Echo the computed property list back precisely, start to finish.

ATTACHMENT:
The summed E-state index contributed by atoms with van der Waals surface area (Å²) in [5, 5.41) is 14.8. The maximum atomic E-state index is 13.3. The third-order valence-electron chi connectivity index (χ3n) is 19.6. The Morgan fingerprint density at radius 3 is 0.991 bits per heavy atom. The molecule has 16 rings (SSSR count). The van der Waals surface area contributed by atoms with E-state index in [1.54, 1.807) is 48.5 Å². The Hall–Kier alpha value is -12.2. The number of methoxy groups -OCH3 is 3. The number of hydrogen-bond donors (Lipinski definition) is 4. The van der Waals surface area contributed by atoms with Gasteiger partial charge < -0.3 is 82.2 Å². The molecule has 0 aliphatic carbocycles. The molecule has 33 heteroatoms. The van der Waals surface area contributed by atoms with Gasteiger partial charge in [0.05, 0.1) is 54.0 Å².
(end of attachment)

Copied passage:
The summed E-state index contributed by atoms with van der Waals surface area (Å²) in [5, 5.41) is 14.8. The maximum atomic E-state index is 13.3. The third-order valence-electron chi connectivity index (χ3n) is 19.6. The Morgan fingerprint density at radius 3 is 0.991 bits per heavy atom. The molecule has 16 rings (SSSR count). The van der Waals surface area contributed by atoms with E-state index in [1.54, 1.807) is 48.5 Å². The Hall–Kier alpha value is -12.2. The number of methoxy groups -OCH3 is 3. The number of hydrogen-bond donors (Lipinski definition) is 4. The van der Waals surface area contributed by atoms with Gasteiger partial charge < -0.3 is 82.2 Å². The molecule has 0 aliphatic carbocycles. The molecule has 33 heteroatoms. The van der Waals surface area contributed by atoms with Gasteiger partial charge in [0.05, 0.1) is 54.0 Å².